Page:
About This Blog

This is my travel journal chronicling my 2011 tour of Siberia, visiting with our Russian Lutheran brethren in the Siberian Evangelical Lutheran Church. Hopefully and God willing, there will be future adventures for me there.

The title is based on a remarkable book (that I actually read after returning home from Russia) called Travels in Siberia by Ian Frazier. I found much of his writings to mirror my experiences as an American in Siberia - though Mr. Frazier has made many more trips and experienced many more things than I did - not to mention that he is a better writer. At least for now. Practice makes perfect! Frazier's book (here is a review) is also an interesting look at Russian history and gives an overview of the past writings of American travelers to Siberia. I'm humbled to be yet one more.

I hope that readers of TILS vicariously travel with me and enjoy what I have posted. I hope that it provides a small window into the life and work of the pastors and laity of Siberian Lutheranism (and their extraordinary history) and Russian culture in general.

It is also my hope that readers will: 1) Pray for our Christian brothers and sisters in Russia, 2) Support the outstanding missionary work of the Siberian Lutheran Mission Society, and consider sponsoring a Siberian congregation, 3) Consider visiting Russia for themselves, 4) Support the work of the faithful LCMS pastor Rev. Prof. Alan Ludwig, who has taught at the Lutheran Theological Seminary at Novosibirsk for many years and has much of interest to say from his perspective, and 5) Read Ian Frazier's wonderful book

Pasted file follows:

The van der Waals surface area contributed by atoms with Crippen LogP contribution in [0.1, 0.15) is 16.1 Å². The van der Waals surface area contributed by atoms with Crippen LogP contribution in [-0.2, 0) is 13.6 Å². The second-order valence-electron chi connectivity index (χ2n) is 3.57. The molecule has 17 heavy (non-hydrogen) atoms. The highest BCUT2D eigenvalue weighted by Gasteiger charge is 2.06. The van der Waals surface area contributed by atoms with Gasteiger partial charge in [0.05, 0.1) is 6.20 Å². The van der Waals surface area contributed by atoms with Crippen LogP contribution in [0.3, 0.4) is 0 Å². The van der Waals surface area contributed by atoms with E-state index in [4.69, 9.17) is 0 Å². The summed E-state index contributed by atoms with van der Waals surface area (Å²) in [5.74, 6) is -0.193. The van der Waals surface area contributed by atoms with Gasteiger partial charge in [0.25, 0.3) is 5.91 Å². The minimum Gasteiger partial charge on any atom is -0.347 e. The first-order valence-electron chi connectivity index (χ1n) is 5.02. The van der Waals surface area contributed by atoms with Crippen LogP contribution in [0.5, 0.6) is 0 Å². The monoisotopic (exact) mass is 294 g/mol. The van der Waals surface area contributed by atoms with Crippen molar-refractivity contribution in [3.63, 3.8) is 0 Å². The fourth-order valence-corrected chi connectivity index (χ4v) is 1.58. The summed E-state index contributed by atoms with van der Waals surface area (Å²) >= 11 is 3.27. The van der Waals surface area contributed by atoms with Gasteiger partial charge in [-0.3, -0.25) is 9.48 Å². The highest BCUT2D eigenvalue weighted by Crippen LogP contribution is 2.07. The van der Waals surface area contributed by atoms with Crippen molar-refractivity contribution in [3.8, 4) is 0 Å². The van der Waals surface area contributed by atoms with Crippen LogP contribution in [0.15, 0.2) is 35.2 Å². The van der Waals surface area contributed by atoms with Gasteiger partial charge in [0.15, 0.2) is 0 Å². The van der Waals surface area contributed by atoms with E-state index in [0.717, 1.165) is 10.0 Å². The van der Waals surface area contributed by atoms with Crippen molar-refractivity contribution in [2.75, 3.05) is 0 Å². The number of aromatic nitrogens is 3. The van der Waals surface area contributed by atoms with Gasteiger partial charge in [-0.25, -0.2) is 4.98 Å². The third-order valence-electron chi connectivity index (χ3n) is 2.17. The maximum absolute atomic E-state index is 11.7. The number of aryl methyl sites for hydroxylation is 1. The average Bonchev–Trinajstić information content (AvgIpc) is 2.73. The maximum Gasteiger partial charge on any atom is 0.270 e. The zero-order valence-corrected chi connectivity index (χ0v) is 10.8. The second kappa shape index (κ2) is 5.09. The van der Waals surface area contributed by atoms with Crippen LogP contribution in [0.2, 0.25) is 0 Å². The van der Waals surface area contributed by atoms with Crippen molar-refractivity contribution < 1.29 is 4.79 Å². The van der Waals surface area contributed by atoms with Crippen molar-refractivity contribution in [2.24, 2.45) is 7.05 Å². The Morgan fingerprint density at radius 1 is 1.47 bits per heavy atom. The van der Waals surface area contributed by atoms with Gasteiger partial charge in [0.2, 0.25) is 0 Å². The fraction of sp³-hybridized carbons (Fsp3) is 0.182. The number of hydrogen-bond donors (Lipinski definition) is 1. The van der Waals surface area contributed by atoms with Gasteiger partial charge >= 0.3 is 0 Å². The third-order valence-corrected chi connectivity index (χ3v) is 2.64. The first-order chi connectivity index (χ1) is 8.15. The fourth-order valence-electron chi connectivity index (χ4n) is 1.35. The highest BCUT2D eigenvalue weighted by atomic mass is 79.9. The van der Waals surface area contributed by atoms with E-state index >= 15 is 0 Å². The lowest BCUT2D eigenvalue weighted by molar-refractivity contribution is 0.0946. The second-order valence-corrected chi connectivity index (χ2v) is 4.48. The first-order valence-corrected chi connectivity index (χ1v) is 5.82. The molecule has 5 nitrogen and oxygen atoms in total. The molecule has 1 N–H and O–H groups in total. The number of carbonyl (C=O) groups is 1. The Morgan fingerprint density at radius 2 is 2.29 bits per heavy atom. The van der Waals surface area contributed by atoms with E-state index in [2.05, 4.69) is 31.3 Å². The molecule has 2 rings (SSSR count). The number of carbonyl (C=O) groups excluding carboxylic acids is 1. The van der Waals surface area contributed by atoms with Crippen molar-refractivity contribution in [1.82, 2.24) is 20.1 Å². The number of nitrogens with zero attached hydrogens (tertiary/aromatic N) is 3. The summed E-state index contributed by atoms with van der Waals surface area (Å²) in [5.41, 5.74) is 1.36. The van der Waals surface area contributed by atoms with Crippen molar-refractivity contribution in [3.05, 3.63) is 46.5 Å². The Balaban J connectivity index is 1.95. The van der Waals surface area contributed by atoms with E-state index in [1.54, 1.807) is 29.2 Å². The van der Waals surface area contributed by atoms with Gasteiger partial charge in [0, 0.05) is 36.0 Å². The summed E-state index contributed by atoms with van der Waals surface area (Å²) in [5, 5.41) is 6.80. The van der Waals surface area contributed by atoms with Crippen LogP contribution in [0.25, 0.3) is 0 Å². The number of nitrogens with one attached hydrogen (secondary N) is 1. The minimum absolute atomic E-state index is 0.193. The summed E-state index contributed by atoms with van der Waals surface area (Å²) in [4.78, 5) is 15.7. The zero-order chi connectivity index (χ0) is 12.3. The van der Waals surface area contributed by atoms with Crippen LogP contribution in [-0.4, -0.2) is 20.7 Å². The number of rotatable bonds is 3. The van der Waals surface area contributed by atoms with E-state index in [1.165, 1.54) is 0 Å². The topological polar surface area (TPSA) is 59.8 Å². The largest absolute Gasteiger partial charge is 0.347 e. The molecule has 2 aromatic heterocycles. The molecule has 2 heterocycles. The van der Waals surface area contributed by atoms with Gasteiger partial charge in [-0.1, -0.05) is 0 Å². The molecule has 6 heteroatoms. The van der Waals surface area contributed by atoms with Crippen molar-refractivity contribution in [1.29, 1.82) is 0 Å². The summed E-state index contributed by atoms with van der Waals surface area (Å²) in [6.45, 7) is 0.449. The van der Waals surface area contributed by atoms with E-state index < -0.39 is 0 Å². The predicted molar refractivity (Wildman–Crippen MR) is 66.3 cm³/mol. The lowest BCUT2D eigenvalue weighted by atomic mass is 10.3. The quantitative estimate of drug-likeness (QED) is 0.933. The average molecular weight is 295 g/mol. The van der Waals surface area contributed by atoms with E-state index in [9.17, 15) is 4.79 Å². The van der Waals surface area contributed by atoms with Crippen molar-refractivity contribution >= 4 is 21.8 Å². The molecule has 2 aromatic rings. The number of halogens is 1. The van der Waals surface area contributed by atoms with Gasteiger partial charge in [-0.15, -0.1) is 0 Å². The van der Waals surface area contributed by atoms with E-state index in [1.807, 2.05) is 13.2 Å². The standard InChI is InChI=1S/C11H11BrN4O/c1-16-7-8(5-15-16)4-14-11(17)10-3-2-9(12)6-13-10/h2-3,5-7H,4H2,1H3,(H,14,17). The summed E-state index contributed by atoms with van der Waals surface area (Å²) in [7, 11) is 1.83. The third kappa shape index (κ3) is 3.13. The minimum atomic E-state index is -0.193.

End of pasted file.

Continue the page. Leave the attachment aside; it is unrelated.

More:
Travels in Siberia (which by the way is available on Nook and Kindle for $9.99)!

Of course, a disclaimer is in order: Ian Frazier has never endorsed this blog, nor have I ever met him or communicated with him. I thoroughly enjoyed his book, however, and am playing with his title for the title of my blog. However, Mr. Frazier, if you're out there - I would love to hear from you some time! I grew up in Cuyahoga Falls - and for some reason, Siberia seems to attract people born in Ohio who feel compelled to write about it. I really did enjoy your book, and I hope you are pleased by my reference to it.

One other disclaimer: other than being a supporter of the Siberian Lutheran Mission Society, I'm not affiliated with SLMS. The material on this blog is mine, and I take sole responsibility for it.

Note: Since I arranged this blog chronologically - which is backward from the way blogs usually work - the buttons at the end that say "Newer Post" and "Older Post" are reversed - just as the "hot" and "cold" water taps are often reversed from the way we're used to them in the states. In other words, if you want to read the next day's installment, click "Older Post" instead of "Newer Post." Just consider this another delightful quirkiness of an American writing about Siberia.

Большое спасибо! Thank you very much!

2011 Journal - Day 20 - July 16

A hearty Russian breakfast